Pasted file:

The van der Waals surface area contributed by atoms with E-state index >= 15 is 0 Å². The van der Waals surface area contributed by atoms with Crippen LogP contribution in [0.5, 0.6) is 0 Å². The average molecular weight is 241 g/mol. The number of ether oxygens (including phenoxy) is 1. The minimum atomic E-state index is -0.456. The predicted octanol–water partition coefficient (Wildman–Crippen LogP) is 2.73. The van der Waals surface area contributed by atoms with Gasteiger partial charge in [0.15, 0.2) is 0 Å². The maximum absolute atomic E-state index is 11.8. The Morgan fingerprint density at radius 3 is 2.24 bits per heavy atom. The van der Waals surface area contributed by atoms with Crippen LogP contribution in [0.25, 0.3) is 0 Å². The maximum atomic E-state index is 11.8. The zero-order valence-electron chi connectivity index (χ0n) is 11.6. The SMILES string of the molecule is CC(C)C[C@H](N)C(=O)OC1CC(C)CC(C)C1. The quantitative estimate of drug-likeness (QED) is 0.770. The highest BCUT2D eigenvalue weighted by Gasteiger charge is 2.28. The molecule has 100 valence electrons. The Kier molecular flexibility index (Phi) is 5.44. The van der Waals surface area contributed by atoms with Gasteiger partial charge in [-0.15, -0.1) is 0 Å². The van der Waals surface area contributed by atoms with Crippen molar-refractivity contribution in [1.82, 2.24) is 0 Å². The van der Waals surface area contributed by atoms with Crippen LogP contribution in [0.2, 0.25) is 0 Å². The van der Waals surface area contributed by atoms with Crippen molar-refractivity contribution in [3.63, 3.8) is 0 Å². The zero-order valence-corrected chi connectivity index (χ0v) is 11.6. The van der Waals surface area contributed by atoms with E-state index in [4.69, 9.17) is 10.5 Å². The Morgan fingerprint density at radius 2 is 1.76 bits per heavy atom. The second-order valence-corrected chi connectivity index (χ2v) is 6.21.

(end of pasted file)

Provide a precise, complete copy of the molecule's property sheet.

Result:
The van der Waals surface area contributed by atoms with E-state index >= 15 is 0 Å². The van der Waals surface area contributed by atoms with Crippen LogP contribution in [0.5, 0.6) is 0 Å². The average molecular weight is 241 g/mol. The number of ether oxygens (including phenoxy) is 1. The minimum atomic E-state index is -0.456. The predicted octanol–water partition coefficient (Wildman–Crippen LogP) is 2.73. The van der Waals surface area contributed by atoms with Gasteiger partial charge in [0.15, 0.2) is 0 Å². The maximum absolute atomic E-state index is 11.8. The Morgan fingerprint density at radius 3 is 2.24 bits per heavy atom. The van der Waals surface area contributed by atoms with Crippen LogP contribution in [0.25, 0.3) is 0 Å². The maximum atomic E-state index is 11.8. The zero-order valence-electron chi connectivity index (χ0n) is 11.6. The SMILES string of the molecule is CC(C)C[C@H](N)C(=O)OC1CC(C)CC(C)C1. The quantitative estimate of drug-likeness (QED) is 0.770. The highest BCUT2D eigenvalue weighted by Gasteiger charge is 2.28. The molecule has 100 valence electrons. The Kier molecular flexibility index (Phi) is 5.44. The van der Waals surface area contributed by atoms with Gasteiger partial charge in [-0.15, -0.1) is 0 Å². The van der Waals surface area contributed by atoms with Crippen molar-refractivity contribution in [1.82, 2.24) is 0 Å². The van der Waals surface area contributed by atoms with Crippen LogP contribution in [0.2, 0.25) is 0 Å². The van der Waals surface area contributed by atoms with Crippen molar-refractivity contribution in [3.63, 3.8) is 0 Å². The zero-order valence-corrected chi connectivity index (χ0v) is 11.6. The van der Waals surface area contributed by atoms with E-state index in [4.69, 9.17) is 10.5 Å². The Morgan fingerprint density at radius 2 is 1.76 bits per heavy atom. The second-order valence-corrected chi connectivity index (χ2v) is 6.21.